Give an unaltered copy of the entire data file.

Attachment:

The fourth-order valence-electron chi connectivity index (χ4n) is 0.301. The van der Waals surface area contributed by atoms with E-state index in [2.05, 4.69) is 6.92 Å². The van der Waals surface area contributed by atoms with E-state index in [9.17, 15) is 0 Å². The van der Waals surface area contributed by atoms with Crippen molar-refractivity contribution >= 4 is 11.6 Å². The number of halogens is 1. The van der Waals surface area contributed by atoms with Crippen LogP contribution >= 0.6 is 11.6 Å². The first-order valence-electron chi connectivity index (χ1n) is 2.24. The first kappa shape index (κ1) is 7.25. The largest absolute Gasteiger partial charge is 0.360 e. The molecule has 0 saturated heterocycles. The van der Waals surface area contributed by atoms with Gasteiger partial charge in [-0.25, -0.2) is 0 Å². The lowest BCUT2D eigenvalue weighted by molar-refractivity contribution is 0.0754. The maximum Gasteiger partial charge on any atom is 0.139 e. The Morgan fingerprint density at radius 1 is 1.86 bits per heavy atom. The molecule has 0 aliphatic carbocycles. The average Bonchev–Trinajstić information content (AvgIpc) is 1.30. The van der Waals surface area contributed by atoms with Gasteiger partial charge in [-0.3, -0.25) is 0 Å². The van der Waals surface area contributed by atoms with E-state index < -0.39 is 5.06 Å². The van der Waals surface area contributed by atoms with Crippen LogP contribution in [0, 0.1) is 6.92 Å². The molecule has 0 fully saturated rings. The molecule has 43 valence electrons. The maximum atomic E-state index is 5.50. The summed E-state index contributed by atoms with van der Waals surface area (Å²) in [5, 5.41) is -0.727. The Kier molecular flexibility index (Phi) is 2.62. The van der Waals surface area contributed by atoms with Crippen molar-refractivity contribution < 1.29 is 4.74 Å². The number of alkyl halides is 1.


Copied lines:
The fourth-order valence-electron chi connectivity index (χ4n) is 0.301. The van der Waals surface area contributed by atoms with E-state index in [2.05, 4.69) is 6.92 Å². The van der Waals surface area contributed by atoms with E-state index in [9.17, 15) is 0 Å². The van der Waals surface area contributed by atoms with Crippen molar-refractivity contribution >= 4 is 11.6 Å². The number of halogens is 1. The van der Waals surface area contributed by atoms with Crippen LogP contribution >= 0.6 is 11.6 Å². The first-order valence-electron chi connectivity index (χ1n) is 2.24. The first kappa shape index (κ1) is 7.25. The largest absolute Gasteiger partial charge is 0.360 e. The molecule has 0 saturated heterocycles. The van der Waals surface area contributed by atoms with Gasteiger partial charge in [-0.25, -0.2) is 0 Å². The lowest BCUT2D eigenvalue weighted by molar-refractivity contribution is 0.0754. The maximum Gasteiger partial charge on any atom is 0.139 e. The Morgan fingerprint density at radius 1 is 1.86 bits per heavy atom. The molecule has 0 aliphatic carbocycles. The average Bonchev–Trinajstić information content (AvgIpc) is 1.30. The van der Waals surface area contributed by atoms with Gasteiger partial charge in [-0.3, -0.25) is 0 Å². The van der Waals surface area contributed by atoms with E-state index < -0.39 is 5.06 Å². The van der Waals surface area contributed by atoms with Crippen LogP contribution in [0, 0.1) is 6.92 Å². The molecule has 0 fully saturated rings. The molecule has 43 valence electrons. The maximum atomic E-state index is 5.50. The summed E-state index contributed by atoms with van der Waals surface area (Å²) in [5, 5.41) is -0.727. The Kier molecular flexibility index (Phi) is 2.62. The van der Waals surface area contributed by atoms with Crippen molar-refractivity contribution < 1.29 is 4.74 Å². The number of alkyl halides is 1.